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The Whipping Boy: A Novel

Ratings:
326 pages6 hours

Summary

An “engaging” novel of hardship, danger, and frontier adventure in the Oklahoma Territory at the end of the nineteenth century (Publishers Weekly).
 
The Oklahoma Territory is a bleak, brutal place in 1894, especially for Tom Freshour, a half-Indian who knows nothing of the world beyond the orphanage where he’s been raised by a sadistic minister who forces him to bear witness to a botched public hanging. But Tom is about to get a bracing education, thanks especially to two people: Jake Jaycox, an aging hardware salesman who takes Tom under his wing, and Samantha King, a beautiful, mysterious woman who attaches herself to the two men and promptly seduces Tom.
 
The adventures of this colorful trio begin with a horrific flood—but the story turns darker when Tom and his companions run afoul of a scheme to steal thousands of acres from depression-ravaged farmers. Before long, they are being chased by a hired killer—and Tom’s searing memories of his childhood drive him back to the orphanage and a violent confrontation with the man who made him a whipping boy. As Tom learns more about the world around him, he suspects that the real villains in this unforgiving territory may not be the outlaws with six-guns, but the businessmen who will do anything to amass wealth and property.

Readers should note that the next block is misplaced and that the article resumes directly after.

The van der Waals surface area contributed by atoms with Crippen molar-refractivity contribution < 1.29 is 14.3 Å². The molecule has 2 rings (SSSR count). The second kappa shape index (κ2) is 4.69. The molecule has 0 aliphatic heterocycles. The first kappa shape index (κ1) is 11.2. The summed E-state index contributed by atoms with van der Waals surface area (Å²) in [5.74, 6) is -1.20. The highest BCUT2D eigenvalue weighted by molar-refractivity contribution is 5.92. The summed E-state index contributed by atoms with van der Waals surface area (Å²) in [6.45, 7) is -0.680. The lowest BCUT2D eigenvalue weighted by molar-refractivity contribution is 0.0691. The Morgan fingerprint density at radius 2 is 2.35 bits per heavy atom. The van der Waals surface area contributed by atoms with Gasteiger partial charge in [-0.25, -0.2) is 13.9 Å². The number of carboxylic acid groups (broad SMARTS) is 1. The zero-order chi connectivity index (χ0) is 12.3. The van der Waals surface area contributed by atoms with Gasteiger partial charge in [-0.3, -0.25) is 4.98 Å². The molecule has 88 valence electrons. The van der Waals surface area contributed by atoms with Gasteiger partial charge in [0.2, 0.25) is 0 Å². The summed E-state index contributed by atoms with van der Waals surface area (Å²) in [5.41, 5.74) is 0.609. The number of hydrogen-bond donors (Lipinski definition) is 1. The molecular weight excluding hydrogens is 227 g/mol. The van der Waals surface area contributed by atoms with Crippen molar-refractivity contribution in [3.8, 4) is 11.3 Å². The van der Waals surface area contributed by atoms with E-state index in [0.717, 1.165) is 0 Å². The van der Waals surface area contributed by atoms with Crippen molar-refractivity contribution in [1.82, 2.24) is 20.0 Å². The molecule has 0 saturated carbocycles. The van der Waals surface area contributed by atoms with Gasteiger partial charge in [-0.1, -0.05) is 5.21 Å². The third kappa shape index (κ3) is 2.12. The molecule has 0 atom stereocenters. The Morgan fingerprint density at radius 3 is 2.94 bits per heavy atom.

“A rollicking page-turner. I read it once with a fierce compulsion to find out what would happen, a second time for the pleasure of the language and craft.” —Wally Lamb, author of She’s Come Undone
 
“Here is the real West in its lurid twilight—the Oklahoma Indian Territory when the last land grab was under way. Here too is a good mystery [and] a bawdy romance. . . . Every vignette of frontier life—flood, train wreck, blizzard, bank, brother, or church—is authentic.” —Will Baker, author of Hell, West, and Crooked
 
“Brings alive the pain and shame of a little-read chapter of history, when greed ruled, thievery wore a frock coat, and guile was the governing virtue.” —Charles Gusewelle, columnist, The Kansas City Star

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